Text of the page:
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Cryptocurrency scams on the rise

The number of scams involving cryptocurrencies has nearly tripled in a year. Do you know how to spot a scam?

Inside the bitcoin bubble

The public interest in cryptocurrencies has risen sharply in the past year, and scammers have been taking advantage of this as the number of crimes linked to Bitcoin has almost tripled.

According to Action Fraud, the UK’s national fraud and cyber crime reporting centre, there were 999 Bitcoin-related crimes last year, compared with 320 in 2016.

The increase has prompted tech giants Google, Twitter and Facebook to ban all advertising for cryptocurrencies.

But it’s not stopped the spread of these scams, and now criminals have turned to making phone calls, posing as financial advisers with the promise of astronomical returns on cryptocurrency investments.

Lloyds Bank bans Bitcoin credit card payments – find out why, what cryptocurrency is and what the risks are.

Cryptocurrency scams

The price of one Bitcoin (BTC) reached an all-time high of USD$20,000 late last year, which encouraged scammers to come up with new schemes to make money.

As well as pretending to be a financial adviser, other harder-to-spot scams involved fraudsters claiming to be from reputable utilities companies, claiming they can reduce someone’s bills in return for an annual payment by credit card over the phone.

The bank cards details are then used to buy cryptocurrency, which makes it extremely difficult, and in some cases impossible, for the funds to be recovered.

TPS Protect app, which screens calls and tells users if an unknown number has been registered as a scam, has been updated to include cryptocurrencies – to help stop people falling victim to this kind of con.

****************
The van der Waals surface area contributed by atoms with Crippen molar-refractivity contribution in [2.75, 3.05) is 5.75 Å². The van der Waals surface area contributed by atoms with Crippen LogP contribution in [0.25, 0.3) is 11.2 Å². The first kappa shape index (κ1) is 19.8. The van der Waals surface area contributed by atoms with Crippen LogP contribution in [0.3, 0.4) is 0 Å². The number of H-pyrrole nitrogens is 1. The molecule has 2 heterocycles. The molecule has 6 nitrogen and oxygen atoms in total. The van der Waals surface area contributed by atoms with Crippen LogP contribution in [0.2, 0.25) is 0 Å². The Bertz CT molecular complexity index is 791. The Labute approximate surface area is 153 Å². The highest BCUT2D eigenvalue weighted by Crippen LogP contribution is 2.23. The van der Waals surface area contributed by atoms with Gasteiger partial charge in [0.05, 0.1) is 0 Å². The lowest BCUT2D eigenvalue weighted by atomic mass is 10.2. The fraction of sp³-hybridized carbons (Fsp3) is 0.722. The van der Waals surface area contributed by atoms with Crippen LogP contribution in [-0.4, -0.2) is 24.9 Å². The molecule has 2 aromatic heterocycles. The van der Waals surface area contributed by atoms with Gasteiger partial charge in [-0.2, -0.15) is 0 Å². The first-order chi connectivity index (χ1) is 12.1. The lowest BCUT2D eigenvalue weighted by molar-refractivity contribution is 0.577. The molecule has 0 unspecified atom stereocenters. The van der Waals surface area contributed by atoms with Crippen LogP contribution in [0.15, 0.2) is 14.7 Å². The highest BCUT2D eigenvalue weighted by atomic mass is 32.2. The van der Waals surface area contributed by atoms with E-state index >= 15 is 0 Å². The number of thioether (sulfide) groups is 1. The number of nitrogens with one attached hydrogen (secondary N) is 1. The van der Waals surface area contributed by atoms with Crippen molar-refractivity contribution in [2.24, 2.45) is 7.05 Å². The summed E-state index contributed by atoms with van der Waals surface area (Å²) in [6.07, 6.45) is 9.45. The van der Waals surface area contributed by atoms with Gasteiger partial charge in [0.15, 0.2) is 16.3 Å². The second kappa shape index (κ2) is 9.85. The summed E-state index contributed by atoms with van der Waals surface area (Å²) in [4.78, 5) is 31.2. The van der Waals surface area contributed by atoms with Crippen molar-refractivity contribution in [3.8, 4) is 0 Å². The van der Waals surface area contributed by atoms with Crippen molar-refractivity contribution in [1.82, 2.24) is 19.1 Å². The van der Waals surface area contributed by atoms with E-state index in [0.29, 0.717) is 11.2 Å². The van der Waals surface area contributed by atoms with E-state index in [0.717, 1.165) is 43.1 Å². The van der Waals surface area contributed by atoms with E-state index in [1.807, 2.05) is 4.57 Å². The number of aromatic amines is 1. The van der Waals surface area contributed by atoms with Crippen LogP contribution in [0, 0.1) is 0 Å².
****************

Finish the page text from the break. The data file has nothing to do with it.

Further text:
Scams: protect yourself from fraud

There are seven common signs of a scam to look out for, which will help you to stay savvy and keep your hard-earned money away from fraudsters. If you spot any of the below, we srongly advise you to to think twice.

  1. You’re contacted out of the blue
  2. The deal is too good to be true
  3. You’re asked to share personal details
  4. You’re pressured to respond quickly
  5. The contact details for the organisation are vague
  6. There are spelling or grammar mistakes in the marketing material
  7. You’re asked to keep the deal quiet.

Read more about how to spot scams and how to get your money back if you’ve been scammed in our free guides.

Report a scam

It’s not always obvious who you should contact if you suspect you’ve been approached by someone trying to scam you, but we have some free information to help you in our guide on how to report a scam.

If it’s a scam mimicking an established company – like some of the cryptocurrency fraudsters pretending to be from utilities companies – you should report it to the company they’re posing to be from.

You should also report it to Action Fraud, which provides a central point of contact about fraud and financially motivated internet crime.

After reporting a scam, you’ll get a police crime-reference number and the case will be referred to the National Fraud Intelligence Bureau for analysis by the City of London Police.

Not every report results in an investigation, but each helps build a clearer national picture of fraud.

What is cryptocurrency?

Cryptocurrencies are virtual cash systems that use cryptography to verify and record transactions. Each transfer is conducted electronically, without being facilitated by a financial institution.

Bitcoin is the largest and most well-known of these currencies. Although it hit headlines towards the end of last year as its value surged to nearly $20,000 (£14,465) before crashing, it’s now valued at $7,515 (£5,344) today.


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